2000 Megawatts Of Electricity Currently Idle- Fashola

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Power, Works and Housing Minister, Babatunde Fashola

Enetrprise Television- 2000 Megawatts Of Electricity Currently Idle- Fashola

Babatunde Fashola, Minister of Power, says the country currently has 2000 megawatts of electricity that is idle because it cannot be distributed.

Fashola said the power is not being utilised because manufacturers have not shown interest in making use of it.

The Minister made this known at the January 2018 edition of the monthly power sector operators’ meeting in Lafia, Nasarawa.

“I will like to start this my remarks by highlighting the progress and milestones on our journey for incremental power which reassure us that we are on the right path and inspire us to continue with more belief,” he said.

“Those milestones are represented by: generated power has gone up to 7,000MW in 2017 from 3,000MW in May 2015, transmission capacity at 6,900MW in 2017 from about 5,000MW in May 2015. Peak distribution now averaging 5,000MW in 2017 from 2,690MW in 2015.

“We are also putting together a policy position to help expand the distribution network of the Discos and use this to distribute the 2,000MW that is currently available but cannot be distributed.

“I also use the opportunity to call out to manufacturers to let us know where they are, how much power they need, and how we can connect you because we have 2000MW of undistributed power.”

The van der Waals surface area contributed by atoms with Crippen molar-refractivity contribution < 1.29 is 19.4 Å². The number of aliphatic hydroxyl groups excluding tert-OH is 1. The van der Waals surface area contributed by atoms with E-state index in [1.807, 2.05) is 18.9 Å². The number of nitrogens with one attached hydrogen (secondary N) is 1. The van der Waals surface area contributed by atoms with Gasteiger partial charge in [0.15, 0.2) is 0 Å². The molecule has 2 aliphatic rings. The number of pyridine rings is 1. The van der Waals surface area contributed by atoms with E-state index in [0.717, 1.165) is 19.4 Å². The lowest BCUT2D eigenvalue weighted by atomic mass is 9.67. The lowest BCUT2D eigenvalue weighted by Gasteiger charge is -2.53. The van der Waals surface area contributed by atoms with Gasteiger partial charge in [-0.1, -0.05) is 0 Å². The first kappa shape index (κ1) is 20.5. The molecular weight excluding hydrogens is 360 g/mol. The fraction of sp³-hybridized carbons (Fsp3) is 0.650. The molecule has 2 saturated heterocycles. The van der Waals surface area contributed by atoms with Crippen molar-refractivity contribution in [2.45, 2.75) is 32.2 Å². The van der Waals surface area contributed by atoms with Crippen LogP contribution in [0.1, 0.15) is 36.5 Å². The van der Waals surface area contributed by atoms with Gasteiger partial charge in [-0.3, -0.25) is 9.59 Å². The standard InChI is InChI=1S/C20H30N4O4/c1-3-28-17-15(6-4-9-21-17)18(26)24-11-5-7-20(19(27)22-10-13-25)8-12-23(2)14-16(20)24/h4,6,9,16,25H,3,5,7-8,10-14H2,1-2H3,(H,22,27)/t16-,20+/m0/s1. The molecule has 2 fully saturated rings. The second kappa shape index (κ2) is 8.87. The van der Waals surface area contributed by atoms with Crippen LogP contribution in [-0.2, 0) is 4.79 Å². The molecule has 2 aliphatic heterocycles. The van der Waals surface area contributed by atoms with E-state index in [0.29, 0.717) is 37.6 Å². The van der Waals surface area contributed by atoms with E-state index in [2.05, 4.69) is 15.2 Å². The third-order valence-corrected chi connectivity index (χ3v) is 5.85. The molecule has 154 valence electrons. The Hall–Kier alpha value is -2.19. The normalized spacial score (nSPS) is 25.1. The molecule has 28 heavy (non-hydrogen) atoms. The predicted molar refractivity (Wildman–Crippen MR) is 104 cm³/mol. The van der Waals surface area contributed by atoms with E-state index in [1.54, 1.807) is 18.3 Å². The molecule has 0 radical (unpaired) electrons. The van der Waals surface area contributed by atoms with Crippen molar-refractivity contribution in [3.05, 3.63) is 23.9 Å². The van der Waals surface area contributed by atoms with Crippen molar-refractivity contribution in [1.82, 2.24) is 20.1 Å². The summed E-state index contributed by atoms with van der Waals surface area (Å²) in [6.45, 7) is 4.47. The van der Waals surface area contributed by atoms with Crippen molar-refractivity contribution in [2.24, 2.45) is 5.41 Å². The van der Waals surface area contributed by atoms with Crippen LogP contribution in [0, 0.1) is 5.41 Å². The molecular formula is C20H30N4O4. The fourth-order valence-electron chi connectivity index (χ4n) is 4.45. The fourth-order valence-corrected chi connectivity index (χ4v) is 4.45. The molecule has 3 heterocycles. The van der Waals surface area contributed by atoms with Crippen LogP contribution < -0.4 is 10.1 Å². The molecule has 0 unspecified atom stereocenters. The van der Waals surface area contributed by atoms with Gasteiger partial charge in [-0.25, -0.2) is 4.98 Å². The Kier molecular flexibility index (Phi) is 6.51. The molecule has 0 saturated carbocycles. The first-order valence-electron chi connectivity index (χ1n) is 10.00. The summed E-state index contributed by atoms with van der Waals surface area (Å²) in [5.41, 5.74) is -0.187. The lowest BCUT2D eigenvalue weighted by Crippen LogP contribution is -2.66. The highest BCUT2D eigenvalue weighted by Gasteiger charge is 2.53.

Fashola said Nigerians are now spending less money on fuel for their private generators.

“I will like to thank all of you for your contributions towards these milestones. The reason I thank you is because you are impacting the lives of Nigerians, you are saving them money and changing their lifestyles for the better,” the minister said.

“They tell me that their consumption of diesel and petrol to run generators for power has reduced and the hours they run their generators has gradually reduced. This is the result of incremental power and we must get more of it.

“They also tell me that they are now monitoring how they use power and are turning off appliances that are not needed. Although this is meant to save costs, it also conserves energy, reduces waste and supports incremental power.”